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A Wedding with a difference on the Hill of The O'Neill

03 June 2016

Guests at the historic Hill of the O’Neill and Ranfurly House Arts and Visitors Centre were treated to a wedding banquet with a difference on Wednesday past, as a unique recreation of a wedding banquet celebrating the marriage between Hugh O’Neill and Mabel Bagenal took place.

In this, the year of the 400th anniversary of the death of Hugh O’Neill and the Northern Ireland Year of Food and Drink, Mid Ulster District Council in partnership with South West College hosted 100 guests from the regional travel and tourism trade, accommodation providers and Visitor Information Staff for a fam trip including an evening designed to bring the past to life.

Chairman of Mid Ulster District Council, Councillor C├íthal Mallaghan, who welcomed guests to the reception, said, “It has been a real pleasure to be here tonight at this atmospheric re-enactment of Hugh O’Neill and Mabel Bagenal’s wedding banquet which brings together perfectly both history and a celebration of food on this jewel in the local heritage crown, the Hill of the O’Neill.

“We are especially pleased to welcome our partners in tourism promotion of the Mid-Ulster District from the regional travel and tourism, accommodation and Visitor Information trade, who made the effort to be here tonight. Luckily the sun has been shining this evening, giving us a wonderful panoramic view from the new viewing tour on site, now open to the public.”

In August 1591 Hugh O’Neill, The Earl of Tyrone, married his third wife  Mabel Bagenal, the sister of Sir Henry Bagenal This wedding is one of the most romanticised episodes in Irish history: Mabel has been called "the Helen of Troy of Elizabethan Ireland". Whether it was a genuine love marriage (as suggested in the play Making History by Brian Friel) or whether it was simply an effort by O'Neill to form an alliance with Mabel's powerful family is debatable.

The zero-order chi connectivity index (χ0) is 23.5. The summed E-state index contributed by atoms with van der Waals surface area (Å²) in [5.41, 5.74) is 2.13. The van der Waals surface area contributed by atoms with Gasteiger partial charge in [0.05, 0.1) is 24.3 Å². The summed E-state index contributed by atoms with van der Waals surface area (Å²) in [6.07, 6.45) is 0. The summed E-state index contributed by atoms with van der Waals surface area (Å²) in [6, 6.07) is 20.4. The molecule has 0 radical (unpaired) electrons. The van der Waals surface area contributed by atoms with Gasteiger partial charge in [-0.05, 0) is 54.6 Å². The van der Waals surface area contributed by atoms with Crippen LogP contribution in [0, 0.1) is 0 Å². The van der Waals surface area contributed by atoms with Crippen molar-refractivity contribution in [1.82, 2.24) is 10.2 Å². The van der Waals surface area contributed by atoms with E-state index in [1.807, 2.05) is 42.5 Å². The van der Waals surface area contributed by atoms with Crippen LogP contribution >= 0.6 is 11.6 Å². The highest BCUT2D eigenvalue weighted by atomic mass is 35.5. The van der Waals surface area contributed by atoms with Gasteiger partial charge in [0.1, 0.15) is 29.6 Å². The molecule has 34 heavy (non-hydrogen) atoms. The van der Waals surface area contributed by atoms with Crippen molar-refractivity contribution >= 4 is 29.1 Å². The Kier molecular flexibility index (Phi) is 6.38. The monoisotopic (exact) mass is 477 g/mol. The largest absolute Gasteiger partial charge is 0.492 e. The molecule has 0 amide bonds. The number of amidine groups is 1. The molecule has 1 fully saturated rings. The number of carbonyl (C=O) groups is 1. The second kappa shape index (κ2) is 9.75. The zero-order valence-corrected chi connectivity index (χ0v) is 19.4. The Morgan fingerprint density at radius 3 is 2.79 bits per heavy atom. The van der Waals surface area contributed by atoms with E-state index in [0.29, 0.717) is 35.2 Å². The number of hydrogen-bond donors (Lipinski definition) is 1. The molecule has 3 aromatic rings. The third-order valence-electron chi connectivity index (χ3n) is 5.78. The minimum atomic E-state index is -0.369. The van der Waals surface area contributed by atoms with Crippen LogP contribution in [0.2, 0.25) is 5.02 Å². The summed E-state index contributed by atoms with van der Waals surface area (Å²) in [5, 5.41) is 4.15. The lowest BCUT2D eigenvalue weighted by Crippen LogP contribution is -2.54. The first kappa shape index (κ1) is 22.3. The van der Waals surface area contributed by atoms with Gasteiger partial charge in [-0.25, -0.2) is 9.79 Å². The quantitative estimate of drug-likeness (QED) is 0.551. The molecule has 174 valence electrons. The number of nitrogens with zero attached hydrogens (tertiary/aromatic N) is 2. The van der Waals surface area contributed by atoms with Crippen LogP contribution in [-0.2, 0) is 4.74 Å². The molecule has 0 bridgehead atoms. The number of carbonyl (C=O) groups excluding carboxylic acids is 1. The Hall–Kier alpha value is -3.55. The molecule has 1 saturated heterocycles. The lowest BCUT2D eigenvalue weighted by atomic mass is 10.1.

So much was Sir Henry opposed to this union, he removed his sister from their residence in Newry and sent her to the house of their sister Lady Barnwell of Turvey, situated 9 miles north of Dublin. Hugh, however, was welcomed by Lady Barnwell to visit Mabel and they became engaged in July 1591. Then one evening in August during festivities at Turvey, Hugh & Mabel disappeared. They had gone to Drumcondra Castle, the residence of Sir William Warren a friend of Hugh’s and had been married there by the Bishop of Meath. It is said that they then feasted with Sir William for five days before returning to Dungannon, to Castle Hill, as a married couple.

The re-enactment of the banquet, set in 1591, took place on the original site of O’Neills castle in Dungannon, with locally sourced food and delicacies including ale basted short rib of beef, smoked sea trout, spit roast suckling pig and much more, prepared and served by students of South West College. 

Hill of the O’Neill and Ranfurly House Arts and Visitor Centre along with Tullaghoge Fort, Cookstown, will be the focus of the ‘Gathering of the Clans’ week long series of events this June. For two weeks from Saturday 18 to Sunday 26th June, the two ancient sites will be the venues for historical tours and talks and dramatic re-enactments and performances, exploring the legacy of the clans in the Mid Ulster District. 




 


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